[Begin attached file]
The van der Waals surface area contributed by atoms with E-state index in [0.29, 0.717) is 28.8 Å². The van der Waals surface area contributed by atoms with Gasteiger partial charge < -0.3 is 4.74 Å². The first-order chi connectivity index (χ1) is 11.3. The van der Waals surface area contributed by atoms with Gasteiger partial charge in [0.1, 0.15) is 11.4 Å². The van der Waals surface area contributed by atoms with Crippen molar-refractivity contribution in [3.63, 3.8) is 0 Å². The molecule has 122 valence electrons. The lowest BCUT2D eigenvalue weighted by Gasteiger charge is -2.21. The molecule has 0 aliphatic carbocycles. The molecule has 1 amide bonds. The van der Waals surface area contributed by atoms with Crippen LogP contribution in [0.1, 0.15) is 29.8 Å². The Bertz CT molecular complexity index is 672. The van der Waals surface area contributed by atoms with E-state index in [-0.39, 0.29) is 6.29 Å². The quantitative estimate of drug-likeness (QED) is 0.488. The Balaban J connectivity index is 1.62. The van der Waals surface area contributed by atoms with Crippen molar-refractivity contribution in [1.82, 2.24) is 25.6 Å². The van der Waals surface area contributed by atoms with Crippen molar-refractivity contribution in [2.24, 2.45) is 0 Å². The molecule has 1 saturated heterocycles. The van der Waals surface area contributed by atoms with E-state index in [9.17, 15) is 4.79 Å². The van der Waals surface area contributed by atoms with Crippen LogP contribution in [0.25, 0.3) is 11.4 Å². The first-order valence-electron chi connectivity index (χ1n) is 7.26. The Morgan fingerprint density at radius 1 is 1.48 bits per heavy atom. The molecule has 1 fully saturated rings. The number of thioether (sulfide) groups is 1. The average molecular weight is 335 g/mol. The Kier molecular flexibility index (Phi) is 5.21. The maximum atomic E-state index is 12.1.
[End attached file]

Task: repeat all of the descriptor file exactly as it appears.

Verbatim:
The van der Waals surface area contributed by atoms with E-state index in [0.29, 0.717) is 28.8 Å². The van der Waals surface area contributed by atoms with Gasteiger partial charge < -0.3 is 4.74 Å². The first-order chi connectivity index (χ1) is 11.3. The van der Waals surface area contributed by atoms with Gasteiger partial charge in [0.1, 0.15) is 11.4 Å². The van der Waals surface area contributed by atoms with Crippen molar-refractivity contribution in [3.63, 3.8) is 0 Å². The molecule has 122 valence electrons. The lowest BCUT2D eigenvalue weighted by Gasteiger charge is -2.21. The molecule has 0 aliphatic carbocycles. The molecule has 1 amide bonds. The van der Waals surface area contributed by atoms with Crippen LogP contribution in [0.1, 0.15) is 29.8 Å². The Bertz CT molecular complexity index is 672. The van der Waals surface area contributed by atoms with E-state index in [-0.39, 0.29) is 6.29 Å². The quantitative estimate of drug-likeness (QED) is 0.488. The Balaban J connectivity index is 1.62. The van der Waals surface area contributed by atoms with Crippen molar-refractivity contribution in [1.82, 2.24) is 25.6 Å². The van der Waals surface area contributed by atoms with Crippen molar-refractivity contribution in [2.24, 2.45) is 0 Å². The molecule has 1 saturated heterocycles. The van der Waals surface area contributed by atoms with E-state index in [9.17, 15) is 4.79 Å². The van der Waals surface area contributed by atoms with Crippen LogP contribution in [0.25, 0.3) is 11.4 Å². The first-order valence-electron chi connectivity index (χ1n) is 7.26. The Morgan fingerprint density at radius 1 is 1.48 bits per heavy atom. The molecule has 1 fully saturated rings. The number of thioether (sulfide) groups is 1. The average molecular weight is 335 g/mol. The Kier molecular flexibility index (Phi) is 5.21. The maximum atomic E-state index is 12.1.